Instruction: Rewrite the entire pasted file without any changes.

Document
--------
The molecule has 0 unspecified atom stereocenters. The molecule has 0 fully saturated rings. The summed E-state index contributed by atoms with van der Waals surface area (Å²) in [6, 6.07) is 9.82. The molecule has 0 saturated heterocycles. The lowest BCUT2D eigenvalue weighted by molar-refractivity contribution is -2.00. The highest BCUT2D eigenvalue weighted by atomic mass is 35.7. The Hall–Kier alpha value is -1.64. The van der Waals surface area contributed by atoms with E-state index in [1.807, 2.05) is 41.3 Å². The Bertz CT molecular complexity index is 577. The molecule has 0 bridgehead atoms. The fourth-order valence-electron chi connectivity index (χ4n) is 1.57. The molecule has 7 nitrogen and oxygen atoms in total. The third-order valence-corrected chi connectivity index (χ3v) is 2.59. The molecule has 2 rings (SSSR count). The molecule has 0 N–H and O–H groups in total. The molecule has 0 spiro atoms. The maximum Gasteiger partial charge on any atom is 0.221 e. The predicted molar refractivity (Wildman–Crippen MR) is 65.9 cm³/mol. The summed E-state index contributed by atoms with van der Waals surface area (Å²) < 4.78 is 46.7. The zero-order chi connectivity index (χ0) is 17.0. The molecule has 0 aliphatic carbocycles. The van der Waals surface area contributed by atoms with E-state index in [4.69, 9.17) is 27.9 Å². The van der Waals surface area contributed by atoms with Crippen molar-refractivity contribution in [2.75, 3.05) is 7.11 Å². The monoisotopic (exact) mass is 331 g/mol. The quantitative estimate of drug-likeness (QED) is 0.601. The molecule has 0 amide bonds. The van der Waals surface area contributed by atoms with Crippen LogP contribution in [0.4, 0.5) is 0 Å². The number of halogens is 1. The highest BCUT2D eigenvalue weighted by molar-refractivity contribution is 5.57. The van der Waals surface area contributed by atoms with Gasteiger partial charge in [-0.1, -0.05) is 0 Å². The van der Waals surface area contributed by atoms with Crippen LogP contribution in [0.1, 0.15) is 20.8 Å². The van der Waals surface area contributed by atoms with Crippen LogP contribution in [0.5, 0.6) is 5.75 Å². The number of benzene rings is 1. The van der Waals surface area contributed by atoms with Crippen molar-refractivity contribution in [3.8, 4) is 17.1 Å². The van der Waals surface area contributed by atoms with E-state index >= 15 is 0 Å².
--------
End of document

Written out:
The molecule has 0 unspecified atom stereocenters. The molecule has 0 fully saturated rings. The summed E-state index contributed by atoms with van der Waals surface area (Å²) in [6, 6.07) is 9.82. The molecule has 0 saturated heterocycles. The lowest BCUT2D eigenvalue weighted by molar-refractivity contribution is -2.00. The highest BCUT2D eigenvalue weighted by atomic mass is 35.7. The Hall–Kier alpha value is -1.64. The van der Waals surface area contributed by atoms with E-state index in [1.807, 2.05) is 41.3 Å². The Bertz CT molecular complexity index is 577. The molecule has 0 bridgehead atoms. The fourth-order valence-electron chi connectivity index (χ4n) is 1.57. The molecule has 7 nitrogen and oxygen atoms in total. The third-order valence-corrected chi connectivity index (χ3v) is 2.59. The molecule has 2 rings (SSSR count). The molecule has 0 N–H and O–H groups in total. The molecule has 0 spiro atoms. The maximum Gasteiger partial charge on any atom is 0.221 e. The predicted molar refractivity (Wildman–Crippen MR) is 65.9 cm³/mol. The summed E-state index contributed by atoms with van der Waals surface area (Å²) < 4.78 is 46.7. The zero-order chi connectivity index (χ0) is 17.0. The molecule has 0 aliphatic carbocycles. The van der Waals surface area contributed by atoms with E-state index in [4.69, 9.17) is 27.9 Å². The van der Waals surface area contributed by atoms with Crippen molar-refractivity contribution in [2.75, 3.05) is 7.11 Å². The monoisotopic (exact) mass is 331 g/mol. The quantitative estimate of drug-likeness (QED) is 0.601. The molecule has 0 amide bonds. The van der Waals surface area contributed by atoms with Crippen LogP contribution in [0.4, 0.5) is 0 Å². The number of halogens is 1. The highest BCUT2D eigenvalue weighted by molar-refractivity contribution is 5.57. The van der Waals surface area contributed by atoms with Gasteiger partial charge in [-0.1, -0.05) is 0 Å². The van der Waals surface area contributed by atoms with Crippen LogP contribution in [0.1, 0.15) is 20.8 Å². The van der Waals surface area contributed by atoms with Crippen LogP contribution in [0.5, 0.6) is 5.75 Å². The number of benzene rings is 1. The van der Waals surface area contributed by atoms with Crippen molar-refractivity contribution in [3.8, 4) is 17.1 Å². The van der Waals surface area contributed by atoms with E-state index >= 15 is 0 Å².